Woodhall Spa

The History of Woodhall Spa

Woodhall Spa is a beautiful resort with an Edwardian character, set amidst magnificent pine woods. It was designed to provide an elegant and spacious community in a woodland setting, and still provides that ambience today.”

The mineral waters of Woodhall Spa were recognised in the first part of the 19th century for their healing properties rich in iodine and bromine especially for ailments such as gout and arthritis. By 1834 a bath house had been built and by 1860 Woodhall Spa was a major Spa complex with many hotels and other services. This brought visitors from all over the world who flocked here to take the healing waters. In its Edwardian heyday, the cream of society including royalty visited Woodhall Spa arriving by train along the branch line which ran right through to the centre of the Spa.

There’s not much to see of the old Spa these days as it stands dilapidated next to the Kinema.  However, there are rumours that someone has bought it with the intention of transforming it back into a spa!  If this happens it will be an amazing special feature for Woodhall Spa!  Watch this space!

Things to do in and around Woodhall Spa

Walk around the town and visit the tearooms and shops. Don’t forget the Delicatessen down the Broadway, the Dambuster memorial at the roundabout and the timbered toilets! Pop into the Tourist Information office at the Cottage Museum and ask for leaflets about walks around the village.

The Kinema in the Woods. No visit to Woodhall is complete without a visit to the Kinema.  It started its life as a sports and entertainment pavilion dating from the late 19th Century. The pavilion sat in the grounds of The Victoria Hotel, looking over tennis courts, croquet lawns and gardens, until The Victoria Hotel burnt down on Easter Sunday. The pavilion was transformed into a cinema which opened its doors in September 1922.  It was known as ‘The Flicks in the Sticks’ during the Second World War. Today, with its unique rear projection and the opening of a second screen in 1994, you can catch all the latest movies, as well as some classics. Not only is it a great atmosphere to watch a film, but it’s also great to have an interval, have your icecream and watch and listen as Mr Underwood plays lively songs on the Compton organ which appears up through the floor and then disappears again at the end of the interval (generally on Friday and Saturday nights).

Woodhall Spa Cottage Museum – a must for visitors!  There’s a Tourist info bit but the rest of the museum has recently been updated and now has an up-to-date exhibition illustrating the rich history of the town through photographs and memorabilia.  The building which houses the Museum is in itself an interesting historic artefact, being a rare Victorian corrugated iron bungalow. Programme of special events throughout the year.

The Petwood Hotel – a lovely place and so full of history!  Amongst the visitors who came here was wealthy heiress Baroness Grace van Eckhardstein who was later responsible for having a large house built in the “Tudor to Jacobean” style in her favourite woodland – the ‘pet wood’, complete with “elaborate oak features” such as the beautiful hand-carved staircase visitors admire to this day. When she married again in 1910 to politician Sir Archibald Weigall the house became an important social meeting place and many were entertained in style here – from aristocrats and MPs to music hall stars and sporting greats.  The house became a hotel in 1933. A long list of famous people have stayed at the Petwood over the years. Perhaps the most famous royal was King George VI. Prince Charles has also been a guest. The hotel building served as a military hospital for injured soldiers during the Great War.  It also played an important role in the Second World War when it became home to the legendary RAF 617 “Dambusters” Squadron, a top secret group entrusted with the task of crippling three key German Dams utilising an ingenious “Bouncing Bomb” designed by engineer Barnes Wallis. Today, the Squadron Bar hosts a range of memorabilia and tributes to Guy Gibson VC, Leonard Cheshire VC and their Officers. Guy Gibson, the Squadron’s heroic young Wing Commander, carried out over 170 raids by the age of 24. Just two years later he was killed in action. There’s also part of a bouncing bomb in the car park!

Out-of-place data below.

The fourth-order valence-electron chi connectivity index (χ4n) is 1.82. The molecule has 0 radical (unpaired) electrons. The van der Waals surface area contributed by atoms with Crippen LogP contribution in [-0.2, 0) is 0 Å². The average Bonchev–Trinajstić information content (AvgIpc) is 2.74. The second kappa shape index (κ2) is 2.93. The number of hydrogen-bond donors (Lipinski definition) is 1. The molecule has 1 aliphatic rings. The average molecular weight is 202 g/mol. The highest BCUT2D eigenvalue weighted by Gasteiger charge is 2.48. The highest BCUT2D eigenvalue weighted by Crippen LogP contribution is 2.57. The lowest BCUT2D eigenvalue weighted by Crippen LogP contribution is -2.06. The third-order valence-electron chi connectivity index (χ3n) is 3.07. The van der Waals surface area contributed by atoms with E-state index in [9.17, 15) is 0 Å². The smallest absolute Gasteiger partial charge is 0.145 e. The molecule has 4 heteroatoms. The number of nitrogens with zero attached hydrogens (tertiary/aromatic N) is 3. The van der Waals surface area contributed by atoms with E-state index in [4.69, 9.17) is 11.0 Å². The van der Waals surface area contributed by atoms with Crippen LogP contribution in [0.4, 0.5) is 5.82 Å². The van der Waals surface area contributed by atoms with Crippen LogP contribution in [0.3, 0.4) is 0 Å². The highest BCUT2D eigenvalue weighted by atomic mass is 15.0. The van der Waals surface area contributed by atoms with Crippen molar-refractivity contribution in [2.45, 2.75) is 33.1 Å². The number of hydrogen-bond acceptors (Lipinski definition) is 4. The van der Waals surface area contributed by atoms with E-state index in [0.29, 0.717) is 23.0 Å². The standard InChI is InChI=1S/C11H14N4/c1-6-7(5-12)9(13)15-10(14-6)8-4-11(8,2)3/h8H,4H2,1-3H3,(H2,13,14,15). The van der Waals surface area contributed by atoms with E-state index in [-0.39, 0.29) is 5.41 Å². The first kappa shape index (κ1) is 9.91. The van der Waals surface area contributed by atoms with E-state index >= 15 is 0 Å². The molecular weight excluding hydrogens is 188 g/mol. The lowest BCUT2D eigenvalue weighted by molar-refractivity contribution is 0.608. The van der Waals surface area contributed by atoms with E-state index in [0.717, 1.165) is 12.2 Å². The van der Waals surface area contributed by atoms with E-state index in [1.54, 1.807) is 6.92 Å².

Jubilee Park – Why not swim in this outdoor heated pool?  A great destination with or without kids!  There’s also a playground and picnic area, bowling, croquet, tennis and cycle hire. And there’s some really fascinating history here as well.

Horse Drawn Carriage Tours set out from ‘The Inn at Woodhall Spa’ on the Broadway throughout the summer months. They last for about 25 minutes and passengers are given many interesting facts about Woodhall Spa.